Black Lives Matter Organization Discusses Mainstream Narrative Surrounding Jussie Smollett Case
Melina Abdullah, co-founder of Black Lives Matter Los Angeles, hosted a Black media briefing addressing the popularity of certain verbiage used by most newsrooms to describe the complexities of the Jussie Smollett Case.
Smollett family members and the case attorney analyzed how the public is interpreting the incident. In their opinion, although the trial is still ongoing, a verdict has already been presented as a finite conclusion to what they described as “this comprehensive case of social injustice.” The family and attorneys also called for the media “to look deeper into what is being presented.”
According to CNN, “Chicago police investigated the case as a possible hate crime but soon determined the actor orchestrated the incident. They said he paid two brothers he knew from the TV show ‘Empire’ to stage the incident for publicity.”
Allegedly, Bola and Ola Osundairo were hired to carry out a hate crime against Smollett. They added that they were hired by Smollett to execute the publicity stunt.
The source stated the brothers, alongside several other witnesses ,were approached by Smollett to conduct a staged hate crime. The actions that were allegedly agreed to take place was a fake punch, followed with being doused with bleach, and a noose applied around Smollett’s neck.
In the early stages of the trial, Smollett testified in his own defense. Reports recorded that Smollett knew one of the brothers on a more intimate level. Smollett is looking at being charged for reporting a false hate crime disorderly conduct.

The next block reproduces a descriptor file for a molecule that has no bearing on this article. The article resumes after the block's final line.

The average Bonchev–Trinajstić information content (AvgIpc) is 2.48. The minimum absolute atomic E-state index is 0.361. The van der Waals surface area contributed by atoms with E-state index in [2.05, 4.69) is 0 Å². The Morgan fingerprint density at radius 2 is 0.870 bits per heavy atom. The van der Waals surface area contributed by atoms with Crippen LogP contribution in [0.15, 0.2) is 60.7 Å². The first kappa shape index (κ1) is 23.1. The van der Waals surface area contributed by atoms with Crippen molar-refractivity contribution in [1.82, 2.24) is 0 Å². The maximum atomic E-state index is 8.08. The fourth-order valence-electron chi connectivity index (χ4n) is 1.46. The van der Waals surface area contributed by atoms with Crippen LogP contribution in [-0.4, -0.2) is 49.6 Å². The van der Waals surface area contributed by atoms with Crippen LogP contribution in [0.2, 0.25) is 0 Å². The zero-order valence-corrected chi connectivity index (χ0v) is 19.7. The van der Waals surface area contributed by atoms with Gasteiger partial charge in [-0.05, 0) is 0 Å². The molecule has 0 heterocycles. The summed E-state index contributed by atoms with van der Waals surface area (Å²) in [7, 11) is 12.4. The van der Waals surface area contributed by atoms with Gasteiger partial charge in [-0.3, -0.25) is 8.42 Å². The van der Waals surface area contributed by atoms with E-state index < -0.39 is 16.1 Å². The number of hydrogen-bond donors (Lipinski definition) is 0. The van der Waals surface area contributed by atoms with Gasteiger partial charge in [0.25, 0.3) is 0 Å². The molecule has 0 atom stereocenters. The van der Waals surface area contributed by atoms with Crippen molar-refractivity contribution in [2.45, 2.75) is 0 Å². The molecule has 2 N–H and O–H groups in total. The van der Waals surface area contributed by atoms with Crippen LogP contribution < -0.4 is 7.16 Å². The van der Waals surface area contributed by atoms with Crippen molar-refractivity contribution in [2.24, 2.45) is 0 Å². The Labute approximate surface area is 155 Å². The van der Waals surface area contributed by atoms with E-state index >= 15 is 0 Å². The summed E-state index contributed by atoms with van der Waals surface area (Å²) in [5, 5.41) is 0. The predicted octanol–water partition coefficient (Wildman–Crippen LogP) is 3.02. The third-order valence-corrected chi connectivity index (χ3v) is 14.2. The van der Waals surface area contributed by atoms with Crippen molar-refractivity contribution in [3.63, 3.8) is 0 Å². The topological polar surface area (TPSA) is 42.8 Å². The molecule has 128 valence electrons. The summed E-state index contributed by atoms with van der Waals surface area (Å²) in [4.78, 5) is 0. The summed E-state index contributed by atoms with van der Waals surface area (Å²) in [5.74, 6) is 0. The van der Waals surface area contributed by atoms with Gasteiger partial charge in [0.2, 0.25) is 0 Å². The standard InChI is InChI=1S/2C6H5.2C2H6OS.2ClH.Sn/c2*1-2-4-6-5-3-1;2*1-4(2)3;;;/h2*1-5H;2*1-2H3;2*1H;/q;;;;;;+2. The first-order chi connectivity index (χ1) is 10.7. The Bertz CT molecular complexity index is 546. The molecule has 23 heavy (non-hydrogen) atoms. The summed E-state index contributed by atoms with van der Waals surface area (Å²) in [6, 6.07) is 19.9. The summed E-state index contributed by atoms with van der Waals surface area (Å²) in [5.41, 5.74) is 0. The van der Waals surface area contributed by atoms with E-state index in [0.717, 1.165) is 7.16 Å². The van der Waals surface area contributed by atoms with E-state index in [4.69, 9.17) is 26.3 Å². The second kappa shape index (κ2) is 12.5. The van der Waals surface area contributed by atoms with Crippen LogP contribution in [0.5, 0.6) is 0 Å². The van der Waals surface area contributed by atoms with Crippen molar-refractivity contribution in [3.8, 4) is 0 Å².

In the spirit of looking for more, an article by Chelli Stanley, “The Intersection Many Missed in Smollett’s Case,” speaks about the evidence and the institutional racism against Black men. Stanley highlighted the fallacy found within the Chicago Police Department. The article stated, “The Chicago Police Department, on the other hand, has a long history to indicate its statements should not be trusted automatically.”
Stanley explained that the evidence is based on the words of the two brothers. Found in the article, Stanley shared, “The police say they also have video evidence of the brothers leaving the scene, getting in a cab, text messages detailing the plans of a staged attack, etc., none of which has not been publicly shown.”
Stanley closed the article emphasizing the right that all Americans should have, “But innocent until proven guilty is a basic standard that must be adhered to. Otherwise, confusion and abuse of power will reign, and people will continue to be easily manipulated in countless ways.”